As you may know, many regattas take place in Venice during the year, and the Vogalonga is one of them. You’ve probably heard or read something about the most ancient and famous one of them all, the Historical Regatta, but we assure you that the Vogalonga also has a nice backstory.
To know more about its origins, we need to travel back in time to 1974, when a group of passionate Venetian rowers organized a small, friendly regatta on “mascareta” boats (a traditional light Venetian boat). Venetian people appreciated that initiative so much, that it became a regular appointment for all the enthusiasts of Venetian rowing.
Actually, the main reason why this event became so popular is tied to the desire of Venetians to maintain ancient Venetian traditions alive and fight against the decline of the city, due to the waves caused by the motorboats.
Venetians aren’t the only ones who attend the race. Since the very first time the Vogalonga took place, many people from Chiogga, Caorle, Padua, Treviso, and other cities came to Venice to be part of this incredible event.
Numerous boats reached St. Mark’s basin on May 8, 1975, ready to start the race and give a strong message to the government. Venetians were ready to fight for their city, with unusual weapons – their oars.
What does “Vogalonga” mean and why is it the name of the race?
“Vogalonga” is a term that comes from Venetian dialect, and it’s composed of two words – “Voga” and “longa”, where the former means “rowing” and the latter means “long”. We can translate the word with “long rowing race”, as participants have to row for 30km, between canals and islands.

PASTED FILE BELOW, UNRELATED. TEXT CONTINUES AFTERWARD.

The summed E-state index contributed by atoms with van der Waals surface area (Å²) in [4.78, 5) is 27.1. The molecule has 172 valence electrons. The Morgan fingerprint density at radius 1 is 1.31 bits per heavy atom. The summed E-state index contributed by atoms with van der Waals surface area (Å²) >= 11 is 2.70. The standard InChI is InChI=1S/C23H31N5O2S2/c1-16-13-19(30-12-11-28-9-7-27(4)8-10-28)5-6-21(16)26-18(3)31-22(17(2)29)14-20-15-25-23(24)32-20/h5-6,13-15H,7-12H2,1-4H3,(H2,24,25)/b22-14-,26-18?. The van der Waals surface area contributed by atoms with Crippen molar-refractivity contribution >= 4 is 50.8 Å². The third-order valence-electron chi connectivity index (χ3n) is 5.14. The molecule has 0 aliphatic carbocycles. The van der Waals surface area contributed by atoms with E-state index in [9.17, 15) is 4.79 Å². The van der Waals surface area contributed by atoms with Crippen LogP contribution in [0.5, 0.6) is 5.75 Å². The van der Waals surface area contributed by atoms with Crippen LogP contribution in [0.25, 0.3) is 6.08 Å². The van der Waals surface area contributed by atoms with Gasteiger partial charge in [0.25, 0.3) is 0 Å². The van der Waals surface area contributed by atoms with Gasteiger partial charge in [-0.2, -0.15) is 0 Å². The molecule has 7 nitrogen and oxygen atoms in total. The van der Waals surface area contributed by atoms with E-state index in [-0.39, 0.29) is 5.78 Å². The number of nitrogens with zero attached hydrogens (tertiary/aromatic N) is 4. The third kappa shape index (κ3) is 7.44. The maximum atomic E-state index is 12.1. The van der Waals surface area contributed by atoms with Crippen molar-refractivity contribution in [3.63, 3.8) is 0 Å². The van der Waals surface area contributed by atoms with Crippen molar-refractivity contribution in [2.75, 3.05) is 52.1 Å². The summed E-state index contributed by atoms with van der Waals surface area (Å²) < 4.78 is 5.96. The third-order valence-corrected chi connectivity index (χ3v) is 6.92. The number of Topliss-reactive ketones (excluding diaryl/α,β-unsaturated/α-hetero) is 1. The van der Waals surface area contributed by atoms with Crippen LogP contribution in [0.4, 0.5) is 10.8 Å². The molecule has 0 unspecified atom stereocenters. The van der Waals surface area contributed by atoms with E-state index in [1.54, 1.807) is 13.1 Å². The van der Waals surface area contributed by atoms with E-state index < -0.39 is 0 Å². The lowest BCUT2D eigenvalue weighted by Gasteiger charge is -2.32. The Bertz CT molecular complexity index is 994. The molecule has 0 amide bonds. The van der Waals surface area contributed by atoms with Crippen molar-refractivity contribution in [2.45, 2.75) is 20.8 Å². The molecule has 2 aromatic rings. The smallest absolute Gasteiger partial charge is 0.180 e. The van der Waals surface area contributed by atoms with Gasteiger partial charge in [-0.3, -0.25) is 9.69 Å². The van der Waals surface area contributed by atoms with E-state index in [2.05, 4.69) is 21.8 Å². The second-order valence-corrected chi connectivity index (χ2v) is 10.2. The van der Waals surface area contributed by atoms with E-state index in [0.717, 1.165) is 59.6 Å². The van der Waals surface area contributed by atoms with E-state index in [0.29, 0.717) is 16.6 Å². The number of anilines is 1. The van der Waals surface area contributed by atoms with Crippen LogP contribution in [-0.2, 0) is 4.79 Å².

We said it’s a non-competitive race, but we didn’t say it isn’t hard!
The Vogalonga rowing race is more recent than the Historical Regatta, but the main purpose here is having fun celebrating the ancient Venetian rowing style, living the city among locals.
All you need to know about the Venice Vogalonga 2019
The race starts in St. Mark’s Basin, just like the very first time Vogalonga took place in Venice.
Then, the itinerary touches some of the lesser-known Venetian islands such as Vignole, San Francesco del Deserto, and Sant’Erasmo.
Burano and Murano islands are the next ones to be reached, then the race finishes crossing the Grand Canal, with all its beautiful mansions on both sides.
This year the Vogalona will take place on June 9, you find all info on the official website of the race, where you also find out how to sign up.
We just have a question for you: can you row like a Venetian? Go then, and experience one of the Venice events locals are most passionate about!